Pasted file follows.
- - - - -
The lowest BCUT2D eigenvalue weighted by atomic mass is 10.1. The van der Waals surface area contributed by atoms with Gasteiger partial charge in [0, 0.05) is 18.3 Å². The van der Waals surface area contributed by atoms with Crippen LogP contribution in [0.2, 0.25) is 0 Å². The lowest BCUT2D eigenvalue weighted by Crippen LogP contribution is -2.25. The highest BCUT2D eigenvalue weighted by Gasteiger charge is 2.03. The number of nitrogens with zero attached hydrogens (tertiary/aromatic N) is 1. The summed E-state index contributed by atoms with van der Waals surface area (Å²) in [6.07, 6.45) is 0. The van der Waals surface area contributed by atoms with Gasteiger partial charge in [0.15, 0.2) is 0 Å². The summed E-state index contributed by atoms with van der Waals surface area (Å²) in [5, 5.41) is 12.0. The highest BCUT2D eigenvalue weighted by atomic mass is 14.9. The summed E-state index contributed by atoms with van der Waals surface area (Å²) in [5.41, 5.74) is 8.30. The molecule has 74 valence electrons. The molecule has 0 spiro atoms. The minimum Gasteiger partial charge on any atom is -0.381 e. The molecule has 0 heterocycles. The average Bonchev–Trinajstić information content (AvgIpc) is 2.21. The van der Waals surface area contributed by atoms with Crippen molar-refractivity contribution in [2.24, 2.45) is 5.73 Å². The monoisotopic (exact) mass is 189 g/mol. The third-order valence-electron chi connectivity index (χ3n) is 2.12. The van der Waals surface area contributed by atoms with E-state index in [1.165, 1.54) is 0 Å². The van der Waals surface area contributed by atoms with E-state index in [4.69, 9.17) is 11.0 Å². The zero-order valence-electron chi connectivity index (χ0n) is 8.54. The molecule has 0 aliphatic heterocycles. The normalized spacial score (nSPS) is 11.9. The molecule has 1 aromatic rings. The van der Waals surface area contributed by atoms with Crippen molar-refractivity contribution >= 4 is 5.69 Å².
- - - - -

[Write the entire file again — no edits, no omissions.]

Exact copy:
The lowest BCUT2D eigenvalue weighted by atomic mass is 10.1. The van der Waals surface area contributed by atoms with Gasteiger partial charge in [0, 0.05) is 18.3 Å². The van der Waals surface area contributed by atoms with Crippen LogP contribution in [0.2, 0.25) is 0 Å². The lowest BCUT2D eigenvalue weighted by Crippen LogP contribution is -2.25. The highest BCUT2D eigenvalue weighted by Gasteiger charge is 2.03. The number of nitrogens with zero attached hydrogens (tertiary/aromatic N) is 1. The summed E-state index contributed by atoms with van der Waals surface area (Å²) in [6.07, 6.45) is 0. The van der Waals surface area contributed by atoms with Gasteiger partial charge in [0.15, 0.2) is 0 Å². The summed E-state index contributed by atoms with van der Waals surface area (Å²) in [5, 5.41) is 12.0. The highest BCUT2D eigenvalue weighted by atomic mass is 14.9. The summed E-state index contributed by atoms with van der Waals surface area (Å²) in [5.41, 5.74) is 8.30. The molecule has 74 valence electrons. The molecule has 0 spiro atoms. The minimum Gasteiger partial charge on any atom is -0.381 e. The molecule has 0 heterocycles. The average Bonchev–Trinajstić information content (AvgIpc) is 2.21. The van der Waals surface area contributed by atoms with Crippen molar-refractivity contribution in [2.24, 2.45) is 5.73 Å². The monoisotopic (exact) mass is 189 g/mol. The third-order valence-electron chi connectivity index (χ3n) is 2.12. The van der Waals surface area contributed by atoms with E-state index in [1.165, 1.54) is 0 Å². The van der Waals surface area contributed by atoms with E-state index in [4.69, 9.17) is 11.0 Å². The zero-order valence-electron chi connectivity index (χ0n) is 8.54. The molecule has 0 aliphatic heterocycles. The normalized spacial score (nSPS) is 11.9. The molecule has 1 aromatic rings. The van der Waals surface area contributed by atoms with Crippen molar-refractivity contribution >= 4 is 5.69 Å².